This essay Notes & Thoughts On Of Mice And Men has a total of 2735 words and 14 pages.
Notes & thoughts on Of Mice and Men
Written by John Steinbeck. Born in Salinas, Calif. in 1902. Worked as a
laborer and journalist. Focused on the laboring class, dispossessed,
underdogs, misfits, castaways, and marginal characters of society _ what to
do with them? Concerned with how society treats them.
Title is from Robert Burns' poem "To a Mouse" which has to do with planning
and the powers beyond over which man has no control _
"The best laid schemes o'mice an' men *gang aft a-gley" (*go awry)
and it indicates, or suggests, that plans of Lennie and George will also go
astray due to forces beyond their control.
Some economists of the early nineteen hundreds theorized that the
industrialized age builds a permanent underclass and regardless of hopes and
dreams there is no escape because of powers beyond their control. The people
doomed to manual day and piece work labor will never be able to escape from
their dreary day-to-day existence. Steinbeck focuses on the underdog, the
dispossessed, society's misfits and outcasts. What to do with them?
Dreams are a major theme in the novel, dreams that can never materialize.
Steinbeck suggests that society itself encourages dreams, such as Curley's
wife and her dream of becoming a Hollywood star, which can never come to
Characters in Of Mice and Men
Imaged as pet/animal, child, white race, victim of nature and society, just
pure dumb luck he ended up mentally ill, not his fault, he does not know and
cannot learn. Lennie will be discussed through this outline.
Looks after Lennie. Acts as parent, friend, protector, and master. George
does not really believe the dream he continually relates to Lennie about
their one day getting their own place until Lennie brings Candy and his
money contributions into the plan. At that time George says,
"Jesus Christ! I bet we could swing her." George can't see that the dream
will never materialize. He is doomed to day labor and piece work jobs with
no significant gain. George does value Lennie, even loves Lennie, as a
friend and partner. They are different because they have each other. This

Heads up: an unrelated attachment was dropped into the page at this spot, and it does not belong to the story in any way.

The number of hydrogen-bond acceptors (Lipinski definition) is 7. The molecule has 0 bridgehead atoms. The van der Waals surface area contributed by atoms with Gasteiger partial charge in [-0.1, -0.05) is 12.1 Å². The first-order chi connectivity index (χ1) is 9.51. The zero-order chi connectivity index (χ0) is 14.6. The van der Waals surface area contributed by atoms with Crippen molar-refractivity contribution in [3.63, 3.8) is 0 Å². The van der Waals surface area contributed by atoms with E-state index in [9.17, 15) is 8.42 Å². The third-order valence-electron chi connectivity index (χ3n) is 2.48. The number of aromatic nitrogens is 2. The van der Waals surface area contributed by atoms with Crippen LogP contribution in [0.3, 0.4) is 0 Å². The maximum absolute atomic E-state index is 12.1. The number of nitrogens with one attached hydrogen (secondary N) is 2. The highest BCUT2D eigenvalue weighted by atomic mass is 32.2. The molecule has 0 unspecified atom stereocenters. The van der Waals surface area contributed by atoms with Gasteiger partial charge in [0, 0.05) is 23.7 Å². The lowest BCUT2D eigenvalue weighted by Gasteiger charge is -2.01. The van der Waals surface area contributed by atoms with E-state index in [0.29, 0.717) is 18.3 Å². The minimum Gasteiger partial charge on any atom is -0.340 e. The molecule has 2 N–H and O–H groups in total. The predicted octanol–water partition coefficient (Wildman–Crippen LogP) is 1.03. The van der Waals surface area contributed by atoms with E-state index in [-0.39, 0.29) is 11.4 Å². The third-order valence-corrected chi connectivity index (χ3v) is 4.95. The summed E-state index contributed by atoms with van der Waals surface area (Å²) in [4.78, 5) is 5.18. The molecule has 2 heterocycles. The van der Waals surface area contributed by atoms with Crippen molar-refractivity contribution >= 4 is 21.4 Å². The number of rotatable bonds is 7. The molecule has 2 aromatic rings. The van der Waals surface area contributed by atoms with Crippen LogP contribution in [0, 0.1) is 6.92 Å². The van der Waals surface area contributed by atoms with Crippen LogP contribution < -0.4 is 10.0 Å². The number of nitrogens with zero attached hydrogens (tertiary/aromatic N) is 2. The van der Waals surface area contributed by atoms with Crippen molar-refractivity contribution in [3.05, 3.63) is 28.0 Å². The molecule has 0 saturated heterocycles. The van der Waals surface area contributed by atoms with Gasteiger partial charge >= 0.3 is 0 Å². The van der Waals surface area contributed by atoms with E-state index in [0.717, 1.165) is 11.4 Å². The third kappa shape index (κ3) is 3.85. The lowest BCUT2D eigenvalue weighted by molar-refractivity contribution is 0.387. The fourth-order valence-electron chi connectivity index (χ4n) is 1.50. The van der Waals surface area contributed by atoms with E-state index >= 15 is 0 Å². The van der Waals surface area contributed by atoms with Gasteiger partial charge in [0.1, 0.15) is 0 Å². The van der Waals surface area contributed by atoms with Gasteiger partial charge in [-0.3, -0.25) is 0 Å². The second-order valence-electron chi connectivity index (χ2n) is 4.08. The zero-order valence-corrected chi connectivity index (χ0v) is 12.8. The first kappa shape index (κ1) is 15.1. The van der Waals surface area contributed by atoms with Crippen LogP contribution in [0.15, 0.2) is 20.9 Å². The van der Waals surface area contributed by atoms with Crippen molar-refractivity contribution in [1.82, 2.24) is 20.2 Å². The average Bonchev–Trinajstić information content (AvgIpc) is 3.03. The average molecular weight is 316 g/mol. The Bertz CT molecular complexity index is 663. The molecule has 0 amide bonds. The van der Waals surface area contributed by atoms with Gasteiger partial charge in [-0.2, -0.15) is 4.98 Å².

shows that George does not have normal relationships with other men. He
relies on a mentally ill man for a friend. Loneliness is also a major theme.
George is lonely and likes Lennie's company. He sees Lennie as a pet,
a friend, a responsibility, and a helpless person. George is victim of a failed
economic system that does not provide for its castoffs.
Lennie's aunt who cared for him but has died. George now looks after Lennie.
But, why? That's the big question. Pose this to the class. Have them look for
supporting details for their answers.
The "swamper" (one who cleans, mops and sweeps up the bunk house) who had his
right hand mauled in a piece of farm equipment (ironically a cultivator which is used
to produce nourishment but it robs him of the very part of his body that he must have in
order to nourish himself) and he is now of almost of no use to the system. His days
are numbered and he'll soon be "on the county." The right hand is a symbol of
the workingman which Candy no longer is. Thus, he is fast becoming worthless and
will soon be dispossessed like his dog. Candy has no chance, or hope, of a future
except if he throws his small amount of money in with the others. Irony is that they
have no hope without him. Lennie acts as the glue to hold this dream together.
A foreshadowing of what will become of Lennie, Candy, Crooks, and all the
characters sooner or later. The dog used to be one of the best sheep herder
dogs but now is used up, spent, no longer of any economic value. No one but
Candy cares what the dog used to be able to do. Now he just "stinks"
and can barely get around. This is an excellent opportunity to introduce to
the learners the term "foreshadowing."
An American cowboy who now works on a barley farm driving mules due to the
closing, or civilizing, if you will, of the American west. Slim's a victim of
a vanished way of life with few if any skills suitable to obtain himself
meaningful employment. He's now a "jerk-line skinner" which is a driver of a
Topics Related to Notes & Thoughts On Of Mice And Men
English-language films, Of Mice and Men, Salinas Valley, Nigger, John Steinbeck, Curly, Of Mice and Men in popular culture
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